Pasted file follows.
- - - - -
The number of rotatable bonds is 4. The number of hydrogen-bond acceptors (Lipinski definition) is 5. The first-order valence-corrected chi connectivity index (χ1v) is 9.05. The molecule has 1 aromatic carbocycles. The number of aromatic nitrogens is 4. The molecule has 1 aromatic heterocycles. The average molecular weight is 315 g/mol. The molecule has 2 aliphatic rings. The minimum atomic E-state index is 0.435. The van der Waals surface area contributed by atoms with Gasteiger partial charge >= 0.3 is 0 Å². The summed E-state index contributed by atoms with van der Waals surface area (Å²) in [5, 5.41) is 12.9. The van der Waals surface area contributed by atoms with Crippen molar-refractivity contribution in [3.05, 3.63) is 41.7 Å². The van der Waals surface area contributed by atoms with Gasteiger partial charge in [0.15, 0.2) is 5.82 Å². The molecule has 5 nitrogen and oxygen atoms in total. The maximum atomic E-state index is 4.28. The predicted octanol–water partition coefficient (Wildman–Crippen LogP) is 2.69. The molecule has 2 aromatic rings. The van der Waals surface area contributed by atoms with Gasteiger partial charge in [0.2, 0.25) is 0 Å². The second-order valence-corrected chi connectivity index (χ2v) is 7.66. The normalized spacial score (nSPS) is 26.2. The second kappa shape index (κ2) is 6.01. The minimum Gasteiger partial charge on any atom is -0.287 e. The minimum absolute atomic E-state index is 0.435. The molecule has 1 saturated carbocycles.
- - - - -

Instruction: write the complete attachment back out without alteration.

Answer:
The number of rotatable bonds is 4. The number of hydrogen-bond acceptors (Lipinski definition) is 5. The first-order valence-corrected chi connectivity index (χ1v) is 9.05. The molecule has 1 aromatic carbocycles. The number of aromatic nitrogens is 4. The molecule has 1 aromatic heterocycles. The average molecular weight is 315 g/mol. The molecule has 2 aliphatic rings. The minimum atomic E-state index is 0.435. The van der Waals surface area contributed by atoms with Gasteiger partial charge >= 0.3 is 0 Å². The summed E-state index contributed by atoms with van der Waals surface area (Å²) in [5, 5.41) is 12.9. The van der Waals surface area contributed by atoms with Crippen molar-refractivity contribution in [3.05, 3.63) is 41.7 Å². The van der Waals surface area contributed by atoms with Gasteiger partial charge in [0.15, 0.2) is 5.82 Å². The molecule has 5 nitrogen and oxygen atoms in total. The maximum atomic E-state index is 4.28. The predicted octanol–water partition coefficient (Wildman–Crippen LogP) is 2.69. The molecule has 2 aromatic rings. The van der Waals surface area contributed by atoms with Gasteiger partial charge in [0.2, 0.25) is 0 Å². The second-order valence-corrected chi connectivity index (χ2v) is 7.66. The normalized spacial score (nSPS) is 26.2. The second kappa shape index (κ2) is 6.01. The minimum Gasteiger partial charge on any atom is -0.287 e. The minimum absolute atomic E-state index is 0.435. The molecule has 1 saturated carbocycles.